News from PRINCETON UNIVERSITY
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For immediate release: Jan. 27, 2001
Contact: Marilyn Marks (609) 258-5748, firstname.lastname@example.org
Three percent tuition and fee increase is lowest in 34 years
Princeton, N.J. -- Undergraduate tuition and fees at Princeton University will rise by 3 percent next year -- the lowest rate of increase in 34 years.
The tuition increase was part of an operating budget of nearly $760 million adopted today by the Board of Trustees for 2001-02.
The low tuition rate increase, along with changes in undergraduate financial aid also approved today by the board, is intended to help ensure that prospective students and their families are better able to afford a Princeton education, according to President Harold T. Shapiro.
"For the last decade, we have been deeply committed to reducing the rate of increase in tuition and fees in an attempt to align those increases more closely with the rate of growth in median family income," he said. "This effort, combined with our sweeping improvements in financial aid, makes a Princeton education truly affordable to all students."
Princeton's undergraduate charges will increase to $33,613 next year. Tuition will be $26,160, an increase of 2.87 percent; room will be $3,596, an increase of 5 percent; and board will be $3,857, an increase of 2 percent.
Graduate tuition will increase by 2.87 percent to $26,160. Room and board charges will vary according to graduate students' housing and dining plans, but will increase at rates similar to those for undergraduates.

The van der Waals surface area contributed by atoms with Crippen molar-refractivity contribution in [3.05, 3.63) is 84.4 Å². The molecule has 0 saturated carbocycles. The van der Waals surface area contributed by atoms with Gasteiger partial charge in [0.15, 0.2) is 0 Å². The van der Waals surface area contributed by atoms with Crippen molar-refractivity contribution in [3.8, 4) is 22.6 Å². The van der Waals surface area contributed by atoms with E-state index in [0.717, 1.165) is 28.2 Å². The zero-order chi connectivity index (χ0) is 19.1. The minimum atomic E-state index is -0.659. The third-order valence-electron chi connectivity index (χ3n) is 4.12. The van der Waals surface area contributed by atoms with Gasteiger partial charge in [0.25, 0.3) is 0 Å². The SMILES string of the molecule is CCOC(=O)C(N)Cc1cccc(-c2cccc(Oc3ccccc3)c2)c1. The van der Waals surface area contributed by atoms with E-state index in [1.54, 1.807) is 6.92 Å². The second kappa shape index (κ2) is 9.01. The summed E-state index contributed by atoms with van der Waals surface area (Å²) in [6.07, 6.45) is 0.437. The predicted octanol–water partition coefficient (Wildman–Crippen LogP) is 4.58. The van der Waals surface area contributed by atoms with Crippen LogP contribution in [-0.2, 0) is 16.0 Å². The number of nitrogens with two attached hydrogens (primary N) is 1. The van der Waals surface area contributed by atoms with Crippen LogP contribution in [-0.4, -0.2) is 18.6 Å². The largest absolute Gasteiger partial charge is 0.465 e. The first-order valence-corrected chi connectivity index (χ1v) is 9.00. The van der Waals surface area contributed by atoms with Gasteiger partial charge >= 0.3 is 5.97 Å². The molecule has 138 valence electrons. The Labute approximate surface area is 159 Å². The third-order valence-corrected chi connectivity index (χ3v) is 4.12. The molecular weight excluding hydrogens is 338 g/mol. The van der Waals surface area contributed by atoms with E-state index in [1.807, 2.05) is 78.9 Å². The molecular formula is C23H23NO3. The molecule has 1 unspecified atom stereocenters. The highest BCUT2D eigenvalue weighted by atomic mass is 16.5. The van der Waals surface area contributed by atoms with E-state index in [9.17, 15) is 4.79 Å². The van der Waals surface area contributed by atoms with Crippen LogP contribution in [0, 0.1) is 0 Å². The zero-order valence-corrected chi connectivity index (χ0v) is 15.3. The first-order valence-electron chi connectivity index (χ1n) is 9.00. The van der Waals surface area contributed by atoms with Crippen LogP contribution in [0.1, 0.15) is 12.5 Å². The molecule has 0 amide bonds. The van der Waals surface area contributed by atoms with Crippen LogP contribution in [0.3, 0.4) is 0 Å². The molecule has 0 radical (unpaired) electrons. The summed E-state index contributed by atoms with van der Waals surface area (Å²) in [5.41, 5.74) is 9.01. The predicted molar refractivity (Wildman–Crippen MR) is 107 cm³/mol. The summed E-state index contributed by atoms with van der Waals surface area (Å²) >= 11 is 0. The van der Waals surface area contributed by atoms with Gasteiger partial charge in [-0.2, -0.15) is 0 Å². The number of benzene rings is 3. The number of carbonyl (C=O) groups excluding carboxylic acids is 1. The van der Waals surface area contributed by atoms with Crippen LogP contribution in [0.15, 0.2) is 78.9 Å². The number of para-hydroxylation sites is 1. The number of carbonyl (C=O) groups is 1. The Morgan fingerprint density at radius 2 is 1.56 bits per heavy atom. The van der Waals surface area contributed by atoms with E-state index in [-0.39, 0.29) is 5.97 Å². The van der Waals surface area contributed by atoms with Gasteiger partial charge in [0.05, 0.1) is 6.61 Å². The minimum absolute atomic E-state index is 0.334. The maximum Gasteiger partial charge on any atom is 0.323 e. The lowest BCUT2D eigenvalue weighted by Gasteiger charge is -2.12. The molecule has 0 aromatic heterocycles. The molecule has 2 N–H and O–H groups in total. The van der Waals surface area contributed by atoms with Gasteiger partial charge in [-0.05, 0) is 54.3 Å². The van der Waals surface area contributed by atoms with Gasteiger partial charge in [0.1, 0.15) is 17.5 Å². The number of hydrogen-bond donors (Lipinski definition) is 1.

The trustees acted on budget recommendations from Shapiro, based on the recommendations of the Priorities Committee of the Council of the Princeton University Community. The committee, which is composed of faculty, staff and students and chaired by Provost Jeremiah Ostriker, has served as the mechanism for recommending fiscal and programmatic priorities for more than three decades.
In its report to Shapiro this year, the committee noted that the rate of increase in undergraduate tuition and fees is lower than the recommended increase in the salary pools for faculty and staff. "It is, financially, extremely difficult to continue to reduce tuition growth, one of our primary sources of income, below the rate of growth of salaries, our primary expense item," the report stated. "Thus, it is unlikely that we will be able to continue this trend for much longer."
During its review of the operating budget, the committee evaluated requests for growth or changes in existing programs as well as new initiatives. Some of those requests are being funded this year through an increase in endowment income spending.
In addition, the committee determined that it could recommend funding several other requests through approximately $1.9 million available in the 2001-02 operating budget. Those initiatives, also approved by the trustees, will:
- Significantly improve the salary pools for faculty and staff.
- Add positions to the teaching budget to expand third-semester language courses in the Department of Romance Languages and Literatures and provide one-semester merit-based sabbatical leaves for senior lecturers.
- Provide grants for graduate student recruitment efforts to departments that do not have adequate budgets for that purpose.
- Support a variety of ongoing and new activities in the Graduate School and expand services available to graduate students through the Office of Career Services.
- Strengthen the Office of Career Services.
- Support new and existing programs in the Office of the Vice President for Campus Life.
- Improve the maintenance of existing and newly renovated buildings and fund the cleaning of dormitories one day during the weekend.
- Expand the dormitory assistant program, a pilot program in Scully and Patton dormitories under which upperclass students aid in building management.